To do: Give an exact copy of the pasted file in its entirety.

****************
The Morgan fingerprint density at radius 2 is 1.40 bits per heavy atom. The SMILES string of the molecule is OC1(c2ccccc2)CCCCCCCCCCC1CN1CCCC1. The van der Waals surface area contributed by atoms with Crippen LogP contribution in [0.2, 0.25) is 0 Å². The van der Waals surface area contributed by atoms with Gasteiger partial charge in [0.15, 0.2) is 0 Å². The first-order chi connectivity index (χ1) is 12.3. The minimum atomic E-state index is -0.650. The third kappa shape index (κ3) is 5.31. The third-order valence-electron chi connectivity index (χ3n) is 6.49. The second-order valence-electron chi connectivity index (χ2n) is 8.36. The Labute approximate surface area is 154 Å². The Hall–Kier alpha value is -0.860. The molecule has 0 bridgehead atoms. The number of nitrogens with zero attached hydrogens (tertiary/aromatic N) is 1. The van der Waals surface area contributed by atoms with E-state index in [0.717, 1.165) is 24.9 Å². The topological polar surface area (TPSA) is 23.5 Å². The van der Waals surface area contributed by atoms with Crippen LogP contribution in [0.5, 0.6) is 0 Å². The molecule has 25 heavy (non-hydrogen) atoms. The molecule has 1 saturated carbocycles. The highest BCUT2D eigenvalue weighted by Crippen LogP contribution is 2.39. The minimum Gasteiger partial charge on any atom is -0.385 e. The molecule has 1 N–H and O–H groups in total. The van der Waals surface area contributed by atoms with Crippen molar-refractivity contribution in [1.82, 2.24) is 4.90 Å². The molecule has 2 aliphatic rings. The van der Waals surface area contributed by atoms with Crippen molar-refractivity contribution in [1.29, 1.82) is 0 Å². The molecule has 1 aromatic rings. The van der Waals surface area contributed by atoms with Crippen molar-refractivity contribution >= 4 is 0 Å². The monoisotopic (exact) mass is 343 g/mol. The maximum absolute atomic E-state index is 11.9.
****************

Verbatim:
The Morgan fingerprint density at radius 2 is 1.40 bits per heavy atom. The SMILES string of the molecule is OC1(c2ccccc2)CCCCCCCCCCC1CN1CCCC1. The van der Waals surface area contributed by atoms with Crippen LogP contribution in [0.2, 0.25) is 0 Å². The van der Waals surface area contributed by atoms with Gasteiger partial charge in [0.15, 0.2) is 0 Å². The first-order chi connectivity index (χ1) is 12.3. The minimum atomic E-state index is -0.650. The third kappa shape index (κ3) is 5.31. The third-order valence-electron chi connectivity index (χ3n) is 6.49. The second-order valence-electron chi connectivity index (χ2n) is 8.36. The Labute approximate surface area is 154 Å². The Hall–Kier alpha value is -0.860. The molecule has 0 bridgehead atoms. The number of nitrogens with zero attached hydrogens (tertiary/aromatic N) is 1. The van der Waals surface area contributed by atoms with E-state index in [0.717, 1.165) is 24.9 Å². The topological polar surface area (TPSA) is 23.5 Å². The van der Waals surface area contributed by atoms with Crippen LogP contribution in [0.5, 0.6) is 0 Å². The molecule has 25 heavy (non-hydrogen) atoms. The molecule has 1 saturated carbocycles. The highest BCUT2D eigenvalue weighted by Crippen LogP contribution is 2.39. The minimum Gasteiger partial charge on any atom is -0.385 e. The molecule has 1 N–H and O–H groups in total. The van der Waals surface area contributed by atoms with Crippen molar-refractivity contribution in [1.82, 2.24) is 4.90 Å². The molecule has 2 aliphatic rings. The van der Waals surface area contributed by atoms with Crippen molar-refractivity contribution in [1.29, 1.82) is 0 Å². The molecule has 1 aromatic rings. The van der Waals surface area contributed by atoms with Crippen molar-refractivity contribution >= 4 is 0 Å². The monoisotopic (exact) mass is 343 g/mol. The maximum absolute atomic E-state index is 11.9.